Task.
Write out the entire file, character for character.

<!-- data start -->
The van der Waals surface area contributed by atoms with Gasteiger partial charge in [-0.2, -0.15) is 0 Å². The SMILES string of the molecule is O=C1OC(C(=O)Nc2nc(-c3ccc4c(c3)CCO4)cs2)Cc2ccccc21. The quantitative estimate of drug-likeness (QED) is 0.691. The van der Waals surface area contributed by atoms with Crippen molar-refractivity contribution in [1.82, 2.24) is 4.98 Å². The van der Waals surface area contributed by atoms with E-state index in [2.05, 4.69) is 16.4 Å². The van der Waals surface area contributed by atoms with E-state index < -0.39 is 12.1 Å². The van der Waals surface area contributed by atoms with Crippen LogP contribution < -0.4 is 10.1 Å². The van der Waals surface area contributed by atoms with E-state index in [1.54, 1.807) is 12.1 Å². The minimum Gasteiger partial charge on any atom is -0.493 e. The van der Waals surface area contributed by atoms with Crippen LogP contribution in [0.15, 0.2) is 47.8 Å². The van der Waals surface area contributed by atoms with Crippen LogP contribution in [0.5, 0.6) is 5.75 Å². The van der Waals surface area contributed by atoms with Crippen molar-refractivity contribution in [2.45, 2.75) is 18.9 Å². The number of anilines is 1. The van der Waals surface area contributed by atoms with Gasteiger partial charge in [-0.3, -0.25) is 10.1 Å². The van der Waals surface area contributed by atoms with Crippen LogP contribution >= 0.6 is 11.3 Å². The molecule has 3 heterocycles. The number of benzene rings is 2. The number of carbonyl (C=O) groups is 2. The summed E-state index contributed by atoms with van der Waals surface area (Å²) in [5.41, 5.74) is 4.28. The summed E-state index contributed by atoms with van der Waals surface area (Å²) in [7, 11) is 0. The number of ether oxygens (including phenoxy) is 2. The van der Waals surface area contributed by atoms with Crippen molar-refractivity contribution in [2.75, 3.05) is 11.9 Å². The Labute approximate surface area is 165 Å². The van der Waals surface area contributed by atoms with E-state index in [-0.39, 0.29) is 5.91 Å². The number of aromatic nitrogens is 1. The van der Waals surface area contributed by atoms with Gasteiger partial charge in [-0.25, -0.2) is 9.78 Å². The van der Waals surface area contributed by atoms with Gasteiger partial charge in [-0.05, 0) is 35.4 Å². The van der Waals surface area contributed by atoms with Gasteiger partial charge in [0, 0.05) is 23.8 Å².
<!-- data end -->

The van der Waals surface area contributed by atoms with Gasteiger partial charge in [-0.2, -0.15) is 0 Å². The SMILES string of the molecule is O=C1OC(C(=O)Nc2nc(-c3ccc4c(c3)CCO4)cs2)Cc2ccccc21. The quantitative estimate of drug-likeness (QED) is 0.691. The van der Waals surface area contributed by atoms with Crippen molar-refractivity contribution in [1.82, 2.24) is 4.98 Å². The van der Waals surface area contributed by atoms with E-state index in [2.05, 4.69) is 16.4 Å². The van der Waals surface area contributed by atoms with E-state index < -0.39 is 12.1 Å². The van der Waals surface area contributed by atoms with Crippen LogP contribution < -0.4 is 10.1 Å². The van der Waals surface area contributed by atoms with E-state index in [1.54, 1.807) is 12.1 Å². The minimum Gasteiger partial charge on any atom is -0.493 e. The van der Waals surface area contributed by atoms with Crippen LogP contribution in [0.15, 0.2) is 47.8 Å². The van der Waals surface area contributed by atoms with Crippen LogP contribution in [0.5, 0.6) is 5.75 Å². The van der Waals surface area contributed by atoms with Crippen molar-refractivity contribution in [2.45, 2.75) is 18.9 Å². The number of anilines is 1. The van der Waals surface area contributed by atoms with Gasteiger partial charge in [-0.3, -0.25) is 10.1 Å². The van der Waals surface area contributed by atoms with Crippen LogP contribution >= 0.6 is 11.3 Å². The molecule has 3 heterocycles. The number of benzene rings is 2. The number of carbonyl (C=O) groups is 2. The summed E-state index contributed by atoms with van der Waals surface area (Å²) in [5.41, 5.74) is 4.28. The summed E-state index contributed by atoms with van der Waals surface area (Å²) in [7, 11) is 0. The number of ether oxygens (including phenoxy) is 2. The van der Waals surface area contributed by atoms with Crippen molar-refractivity contribution in [2.75, 3.05) is 11.9 Å². The Labute approximate surface area is 165 Å². The van der Waals surface area contributed by atoms with E-state index in [-0.39, 0.29) is 5.91 Å². The number of aromatic nitrogens is 1. The van der Waals surface area contributed by atoms with Gasteiger partial charge in [-0.25, -0.2) is 9.78 Å². The van der Waals surface area contributed by atoms with Gasteiger partial charge in [-0.05, 0) is 35.4 Å². The van der Waals surface area contributed by atoms with Gasteiger partial charge in [0, 0.05) is 23.8 Å².